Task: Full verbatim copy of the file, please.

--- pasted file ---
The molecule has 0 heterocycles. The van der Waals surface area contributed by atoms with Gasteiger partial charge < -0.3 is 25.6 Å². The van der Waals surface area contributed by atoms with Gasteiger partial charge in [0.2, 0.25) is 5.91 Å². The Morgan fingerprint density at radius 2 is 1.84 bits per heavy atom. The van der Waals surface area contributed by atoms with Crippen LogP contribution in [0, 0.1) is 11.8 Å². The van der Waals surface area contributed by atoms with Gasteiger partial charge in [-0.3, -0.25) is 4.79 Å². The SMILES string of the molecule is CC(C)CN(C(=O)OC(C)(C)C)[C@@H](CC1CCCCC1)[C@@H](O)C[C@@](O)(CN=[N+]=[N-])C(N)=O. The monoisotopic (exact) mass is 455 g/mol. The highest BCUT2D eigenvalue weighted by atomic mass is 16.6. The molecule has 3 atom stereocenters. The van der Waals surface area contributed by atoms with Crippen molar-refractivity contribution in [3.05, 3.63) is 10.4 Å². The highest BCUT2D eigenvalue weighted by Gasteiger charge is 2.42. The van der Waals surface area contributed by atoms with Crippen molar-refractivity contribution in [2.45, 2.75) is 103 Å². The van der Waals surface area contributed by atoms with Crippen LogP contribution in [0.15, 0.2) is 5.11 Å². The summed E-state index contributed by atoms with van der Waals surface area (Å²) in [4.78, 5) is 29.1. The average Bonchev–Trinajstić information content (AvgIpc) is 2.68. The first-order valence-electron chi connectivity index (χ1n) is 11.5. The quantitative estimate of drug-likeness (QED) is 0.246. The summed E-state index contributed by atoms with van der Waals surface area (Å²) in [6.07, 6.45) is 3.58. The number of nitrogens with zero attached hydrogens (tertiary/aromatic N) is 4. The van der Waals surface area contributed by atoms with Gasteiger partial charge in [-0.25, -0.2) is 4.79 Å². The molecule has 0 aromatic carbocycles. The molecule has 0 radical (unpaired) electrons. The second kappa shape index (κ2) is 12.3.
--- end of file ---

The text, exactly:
The molecule has 0 heterocycles. The van der Waals surface area contributed by atoms with Gasteiger partial charge < -0.3 is 25.6 Å². The van der Waals surface area contributed by atoms with Gasteiger partial charge in [0.2, 0.25) is 5.91 Å². The Morgan fingerprint density at radius 2 is 1.84 bits per heavy atom. The van der Waals surface area contributed by atoms with Crippen LogP contribution in [0, 0.1) is 11.8 Å². The van der Waals surface area contributed by atoms with Gasteiger partial charge in [-0.3, -0.25) is 4.79 Å². The SMILES string of the molecule is CC(C)CN(C(=O)OC(C)(C)C)[C@@H](CC1CCCCC1)[C@@H](O)C[C@@](O)(CN=[N+]=[N-])C(N)=O. The monoisotopic (exact) mass is 455 g/mol. The highest BCUT2D eigenvalue weighted by atomic mass is 16.6. The molecule has 3 atom stereocenters. The van der Waals surface area contributed by atoms with Crippen molar-refractivity contribution in [3.05, 3.63) is 10.4 Å². The highest BCUT2D eigenvalue weighted by Gasteiger charge is 2.42. The van der Waals surface area contributed by atoms with Crippen molar-refractivity contribution in [2.45, 2.75) is 103 Å². The van der Waals surface area contributed by atoms with Crippen LogP contribution in [0.15, 0.2) is 5.11 Å². The summed E-state index contributed by atoms with van der Waals surface area (Å²) in [4.78, 5) is 29.1. The average Bonchev–Trinajstić information content (AvgIpc) is 2.68. The first-order valence-electron chi connectivity index (χ1n) is 11.5. The quantitative estimate of drug-likeness (QED) is 0.246. The summed E-state index contributed by atoms with van der Waals surface area (Å²) in [6.07, 6.45) is 3.58. The number of nitrogens with zero attached hydrogens (tertiary/aromatic N) is 4. The van der Waals surface area contributed by atoms with Gasteiger partial charge in [-0.25, -0.2) is 4.79 Å². The molecule has 0 aromatic carbocycles. The molecule has 0 radical (unpaired) electrons. The second kappa shape index (κ2) is 12.3.